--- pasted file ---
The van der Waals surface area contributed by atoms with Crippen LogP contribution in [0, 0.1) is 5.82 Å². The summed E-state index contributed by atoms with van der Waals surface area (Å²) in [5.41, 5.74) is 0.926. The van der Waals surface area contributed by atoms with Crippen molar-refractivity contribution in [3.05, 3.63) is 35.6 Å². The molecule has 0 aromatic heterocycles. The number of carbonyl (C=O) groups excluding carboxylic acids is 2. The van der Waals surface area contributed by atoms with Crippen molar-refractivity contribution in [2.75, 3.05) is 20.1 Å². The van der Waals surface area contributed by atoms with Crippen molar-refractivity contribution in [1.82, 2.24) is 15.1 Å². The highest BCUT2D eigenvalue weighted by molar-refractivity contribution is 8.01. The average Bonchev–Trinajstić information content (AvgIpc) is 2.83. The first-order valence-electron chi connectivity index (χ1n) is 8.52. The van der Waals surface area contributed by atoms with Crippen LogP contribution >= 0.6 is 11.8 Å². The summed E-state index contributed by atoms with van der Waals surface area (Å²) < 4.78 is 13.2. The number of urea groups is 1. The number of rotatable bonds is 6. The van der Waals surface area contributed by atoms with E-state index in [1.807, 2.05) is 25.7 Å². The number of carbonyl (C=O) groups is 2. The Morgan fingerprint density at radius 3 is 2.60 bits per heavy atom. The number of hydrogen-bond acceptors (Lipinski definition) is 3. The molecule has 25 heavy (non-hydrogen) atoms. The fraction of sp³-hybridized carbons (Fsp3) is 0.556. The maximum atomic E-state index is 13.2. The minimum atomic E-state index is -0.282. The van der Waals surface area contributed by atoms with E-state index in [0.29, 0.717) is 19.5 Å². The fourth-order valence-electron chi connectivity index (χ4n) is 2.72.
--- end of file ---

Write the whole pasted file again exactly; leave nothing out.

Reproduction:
The van der Waals surface area contributed by atoms with Crippen LogP contribution in [0, 0.1) is 5.82 Å². The summed E-state index contributed by atoms with van der Waals surface area (Å²) in [5.41, 5.74) is 0.926. The van der Waals surface area contributed by atoms with Crippen molar-refractivity contribution in [3.05, 3.63) is 35.6 Å². The molecule has 0 aromatic heterocycles. The number of carbonyl (C=O) groups excluding carboxylic acids is 2. The van der Waals surface area contributed by atoms with Crippen molar-refractivity contribution in [2.75, 3.05) is 20.1 Å². The van der Waals surface area contributed by atoms with Crippen molar-refractivity contribution in [1.82, 2.24) is 15.1 Å². The highest BCUT2D eigenvalue weighted by molar-refractivity contribution is 8.01. The average Bonchev–Trinajstić information content (AvgIpc) is 2.83. The first-order valence-electron chi connectivity index (χ1n) is 8.52. The van der Waals surface area contributed by atoms with Crippen LogP contribution >= 0.6 is 11.8 Å². The summed E-state index contributed by atoms with van der Waals surface area (Å²) < 4.78 is 13.2. The number of urea groups is 1. The number of rotatable bonds is 6. The van der Waals surface area contributed by atoms with E-state index in [1.807, 2.05) is 25.7 Å². The number of carbonyl (C=O) groups is 2. The Morgan fingerprint density at radius 3 is 2.60 bits per heavy atom. The number of hydrogen-bond acceptors (Lipinski definition) is 3. The molecule has 25 heavy (non-hydrogen) atoms. The fraction of sp³-hybridized carbons (Fsp3) is 0.556. The maximum atomic E-state index is 13.2. The minimum atomic E-state index is -0.282. The van der Waals surface area contributed by atoms with E-state index in [0.29, 0.717) is 19.5 Å². The fourth-order valence-electron chi connectivity index (χ4n) is 2.72.